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About sketchley

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    Smarter than Brainy Smurf
  • Birthday 04/19/1976

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    Macross Translations: http://sdfyodogawa.mywebcommunity.org/

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  1. I think Jammer (of Jammer's reviews) touched on the main problem in almost every single episode review: the show seemed to bend over backwards to have some kind of plot twist to set up a cliffhanger—no matter how crazy or at what cost (E.g. characterization or jumping over plot points). How much of the blame for that falls on Secret Hideout? How much on CBS? How much on the binge-watching audiences with short attention spans that the streaming services are supposedly marketed at?
  2. Very good points. There's another visual design aesthetic going on in the OT and PT. In short, the OT has an industrial, mass produced, sharp angels thing. As you've touched on the visual design aesthetic for the PT, I'll mention the imagery: art deco, 1920's design. George Lucas is also a car man. So, there's that influence going on, too (if the OT is the boxy 70's and 80's cars, then the PT is referencing the sleeker and rounder shaps of the 50's and 60's cars). The visual aesthetic is also going on in "Solo". In "The Art of Solo" they mention how Eps.IV has a 70's look and feel, so they tried to give Solo a 60's look and feel. I think that hits the nail on the head. The only thing I can add is that the majority of the neat new (old) stuff was introduced in Eps VII. Nothing really stands out in VIII or IX...
  3. You're referring to surface mail, right? No issues per se, but it's best to have a healthy awareness of the time involved: When I was sending stuff to/from Japan to Vancouver (or vice-versa), it took about a month to cross the Pacific. There appeared to be about 1 boat per month, as shipping time would vary between 30 to 60 days. During busy times (Christmas), that 30 to 60 day time frame could balloon up to 4 months, depending on how bad your luck is. Now that scenario is sending from point of entry to point of entry (Osaka to Vancouver). If you're in the USA, the points of entry on the Pacific Coast probably have similar time frames (E.g. Seattle, LA). However, if you're not near one of those port cities, then it's going to take even longer. I suspect that there are more freighters plying between Japan and the USA than Japan and Canada, however with the Covid-19 thing happening, I'm tempted to say that the aforementioned busy time is currently the "best case" scenario...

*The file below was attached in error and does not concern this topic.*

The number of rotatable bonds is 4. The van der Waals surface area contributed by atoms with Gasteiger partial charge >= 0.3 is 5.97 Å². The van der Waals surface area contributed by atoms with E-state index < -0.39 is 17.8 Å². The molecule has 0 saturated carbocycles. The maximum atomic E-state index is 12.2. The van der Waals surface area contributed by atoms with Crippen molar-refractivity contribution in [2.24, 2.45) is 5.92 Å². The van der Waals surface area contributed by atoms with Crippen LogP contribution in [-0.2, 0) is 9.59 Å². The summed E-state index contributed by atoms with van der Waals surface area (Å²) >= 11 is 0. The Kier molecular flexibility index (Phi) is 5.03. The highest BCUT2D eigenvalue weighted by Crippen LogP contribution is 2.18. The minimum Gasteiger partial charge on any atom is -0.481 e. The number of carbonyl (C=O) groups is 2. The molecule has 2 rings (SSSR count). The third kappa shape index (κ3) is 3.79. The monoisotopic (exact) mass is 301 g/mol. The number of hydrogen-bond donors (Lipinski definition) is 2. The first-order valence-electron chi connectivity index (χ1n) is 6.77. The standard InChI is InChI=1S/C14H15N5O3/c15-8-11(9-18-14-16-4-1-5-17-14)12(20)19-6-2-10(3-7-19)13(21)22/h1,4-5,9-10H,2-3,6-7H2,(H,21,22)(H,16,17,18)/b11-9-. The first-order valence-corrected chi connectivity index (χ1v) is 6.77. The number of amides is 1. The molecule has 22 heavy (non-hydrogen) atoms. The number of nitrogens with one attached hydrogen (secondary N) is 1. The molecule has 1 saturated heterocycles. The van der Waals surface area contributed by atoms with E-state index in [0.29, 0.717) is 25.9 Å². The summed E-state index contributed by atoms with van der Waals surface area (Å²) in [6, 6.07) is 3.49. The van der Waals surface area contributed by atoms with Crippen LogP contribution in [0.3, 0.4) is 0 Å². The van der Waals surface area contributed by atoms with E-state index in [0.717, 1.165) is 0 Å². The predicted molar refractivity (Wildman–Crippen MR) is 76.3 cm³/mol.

4. Short version: EVERY Variable Fighter can attain orbit unassisted. However, the question shifts to "What is orbit?" and "What can they do after attaining orbit?" With the VF-1, it is portrayed as reaching what amounts to LEO (Low Earth Orbit)—more likely what is now defined as a VLEO (Very Low Earth Orbit). Thereafter, it only has enough fuel to get to a mothership and land. The VF-1 requires an external launch booster to reach higher orbits (perhaps a medium to high LEO up to a low MEO [Medium Earth Orbit]). The YF-19, on the other hand, can not only reach orbit (for the purposes of this discussion, let's define that as all of LEO and the lower part of MEO), AND is able to undertake combat operations—or, in the case of M+, undertake an almost day-long Fold to Earth, penetrate the orbital defences, and then battle in not one, but 2 dog fights. (Note that VFs have basically unlimited range within an atmosphere, so only the YF-19's action in space count toward answering "What can it do after attaining orbit?")
  5. Note that Japan Post is basically a privatized company*. It is also in direct competition with Yamato Shipping for such things as domestic mail. So, those are other things keeping prices down and promoting efficiency in general. * of course the original (non-privatized) Japan Post was also incredibly efficient to begin with.